event of production stoppages. Advantageously, there is always a
continuous flow of material, for which the process according to the
invention is particularly suitable by virtue of the continuous procedure
The powder should be free-flowing and non-tacky. However, it is also
possible to use slightly tacky powders providing water-soluble,
moisture-adsorbing salts or a finely divided adsorbent material is
introduced into the mixer at the same time. Suitable salts are, for
example, sodium sulfate, soda or phosphates or polyphosphates which may be
added in proportions of up to 20% by weight and preferably in proportions
of up to 10% by weight. Suitable adsorbents are zeolite and finely divided
silica. It is preferred to add finely divided zeolite NaA having a maximum
particle size of 10 .mu.m in quantities of up to 4% by weight and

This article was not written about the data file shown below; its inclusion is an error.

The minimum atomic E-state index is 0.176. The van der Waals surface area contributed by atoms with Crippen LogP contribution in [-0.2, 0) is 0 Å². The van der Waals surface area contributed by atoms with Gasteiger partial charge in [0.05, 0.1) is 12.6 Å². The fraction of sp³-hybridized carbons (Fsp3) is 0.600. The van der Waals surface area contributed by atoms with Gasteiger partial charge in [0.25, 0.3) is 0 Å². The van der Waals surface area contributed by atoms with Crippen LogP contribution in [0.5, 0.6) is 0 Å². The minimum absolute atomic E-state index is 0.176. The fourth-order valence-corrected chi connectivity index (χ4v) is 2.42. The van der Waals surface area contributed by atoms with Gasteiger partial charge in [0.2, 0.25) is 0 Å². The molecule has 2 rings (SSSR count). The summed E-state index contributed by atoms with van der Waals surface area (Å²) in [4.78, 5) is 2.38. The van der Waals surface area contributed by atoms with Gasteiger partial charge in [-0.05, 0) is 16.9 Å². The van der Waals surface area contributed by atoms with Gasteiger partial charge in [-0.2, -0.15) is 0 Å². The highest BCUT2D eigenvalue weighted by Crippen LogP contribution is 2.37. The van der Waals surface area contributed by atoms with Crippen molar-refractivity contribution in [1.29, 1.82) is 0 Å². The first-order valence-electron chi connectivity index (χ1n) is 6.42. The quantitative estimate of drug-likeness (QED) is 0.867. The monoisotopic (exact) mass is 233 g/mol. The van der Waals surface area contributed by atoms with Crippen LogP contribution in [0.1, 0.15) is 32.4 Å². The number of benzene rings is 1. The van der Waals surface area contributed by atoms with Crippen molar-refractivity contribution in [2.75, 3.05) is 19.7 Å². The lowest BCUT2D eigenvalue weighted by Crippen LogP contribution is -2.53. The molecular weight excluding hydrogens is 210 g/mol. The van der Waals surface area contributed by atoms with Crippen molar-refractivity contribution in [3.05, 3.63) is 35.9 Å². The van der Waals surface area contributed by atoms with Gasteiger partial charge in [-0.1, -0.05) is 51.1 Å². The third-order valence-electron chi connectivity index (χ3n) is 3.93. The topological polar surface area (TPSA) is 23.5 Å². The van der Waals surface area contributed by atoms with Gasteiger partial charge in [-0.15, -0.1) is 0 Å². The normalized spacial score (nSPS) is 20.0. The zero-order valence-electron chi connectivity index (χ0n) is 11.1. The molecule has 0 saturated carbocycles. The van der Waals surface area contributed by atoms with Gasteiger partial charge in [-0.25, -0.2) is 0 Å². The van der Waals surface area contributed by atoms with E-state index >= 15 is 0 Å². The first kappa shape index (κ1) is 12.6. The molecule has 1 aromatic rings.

preferably in quantities of from 0.5 to 3% by weight.
The mixer used to carry out the process consists of an elongate mixing drum
substantially cylindrical in shape which is mounted horizontally or
inclined moderately downwards to the horizontal and which is equipped with
at least one filling spout or funnel and a discharge opening. Arranged
inside the mixing drum is a central rotatable shaft which carries several
radially oriented impact tools. These impact tools are intended to be
separated by a certain interval from the smooth inner wall of the drum
during its rotation. The length of the impact tools should be between 80%
and 98% and preferably between 85% and 95% of the internal radius of the
The impact tools may have any shape, i.e. they may be straight or angled,
of uniform cross-section or pointed, rounded or widened at their ends.